Context

The Context for The Cultural Wheel

Before 800 BC, in the pre-rational/tribal age, there was rooted within each tribe a deep cultural identity and wisdom. Despite this wisdom, each tribe remained disconnected and often became very harsh enemies. Throughout the age of philosophy, world religion and rational thought, tribalism became greater and wider, but sadly, this disconnect remained.

Today we are part of a new era… an era that seeks to embrace the wisdom of the tribal age; their stories, their dance and their connection with the earth.  However, this era brings with it new hope, as many cultures/religions are seeking ways to appreciate and respect diversity.

The question is, how do we continue on this path of nurturing and honoring our own culture yet still remain connected as a diverse community of cultures?  We start by looking at what we have in common.

The Cultural Wheel is a symbol, a tool – a commonality among all cultures.   Every culture has stories and songs (Folklore).  Every culture has community expression in dance, or collective prayer, ritual, worship (Community).  Every culture has a constructive aspect in building, painting, carving, making food, costumes, instrument making and playing etc. (Constructivism).  Every culture has gatherings but to determine whether the gathering is a true celebration or not, depends on whether the other three quadrants are engaged. (Celebration).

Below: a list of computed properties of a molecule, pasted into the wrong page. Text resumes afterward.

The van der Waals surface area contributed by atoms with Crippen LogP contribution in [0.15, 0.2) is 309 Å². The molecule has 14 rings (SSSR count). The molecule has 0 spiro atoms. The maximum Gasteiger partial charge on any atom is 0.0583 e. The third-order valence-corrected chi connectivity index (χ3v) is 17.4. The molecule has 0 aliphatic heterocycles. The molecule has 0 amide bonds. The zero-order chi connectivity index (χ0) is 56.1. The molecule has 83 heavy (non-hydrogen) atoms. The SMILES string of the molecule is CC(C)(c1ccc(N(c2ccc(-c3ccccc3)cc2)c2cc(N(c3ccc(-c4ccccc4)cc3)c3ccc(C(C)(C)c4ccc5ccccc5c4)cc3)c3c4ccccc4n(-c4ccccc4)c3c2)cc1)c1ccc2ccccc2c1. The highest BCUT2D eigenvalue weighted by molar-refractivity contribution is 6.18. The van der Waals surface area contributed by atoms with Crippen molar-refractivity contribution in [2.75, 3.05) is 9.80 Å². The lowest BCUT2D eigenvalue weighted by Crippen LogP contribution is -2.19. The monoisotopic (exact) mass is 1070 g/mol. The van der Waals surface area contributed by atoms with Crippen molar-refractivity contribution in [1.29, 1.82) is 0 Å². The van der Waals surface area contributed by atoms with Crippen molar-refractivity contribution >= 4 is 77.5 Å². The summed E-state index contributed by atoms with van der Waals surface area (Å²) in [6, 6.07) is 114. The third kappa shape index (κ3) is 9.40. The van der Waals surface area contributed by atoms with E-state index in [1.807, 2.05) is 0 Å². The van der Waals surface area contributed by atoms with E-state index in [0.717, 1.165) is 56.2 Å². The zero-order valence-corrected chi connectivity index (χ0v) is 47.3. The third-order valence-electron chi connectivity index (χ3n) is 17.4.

09 The Transformation

FOLKLORE

Students will hear a traditional Native American story as well as  some classic Folksongs in either English or French and be expected to join in on the choruses.

COMMUNITY

Students will be divided into smaller workshop sessions where a folk dance will be taught and featured in the final   presentation.  Dances will be taught from 3 traditions: European, Canadian and Metis.

CONSTRUCTIVISM (kinesthetic)

Students will be given a demonstration of musical instruments from three traditions:

1. European Hurdy Gurdy

2. Canadian Fiddle Style

3. Metis Fiddle Style

CELEBRATION

The final presentation includes workshops where students are featured demonstrating their folkdances, and focuses on the history of celebration in different times around the world.

Teachers will be supplied with a Q and A review for ongoing discussion after the show.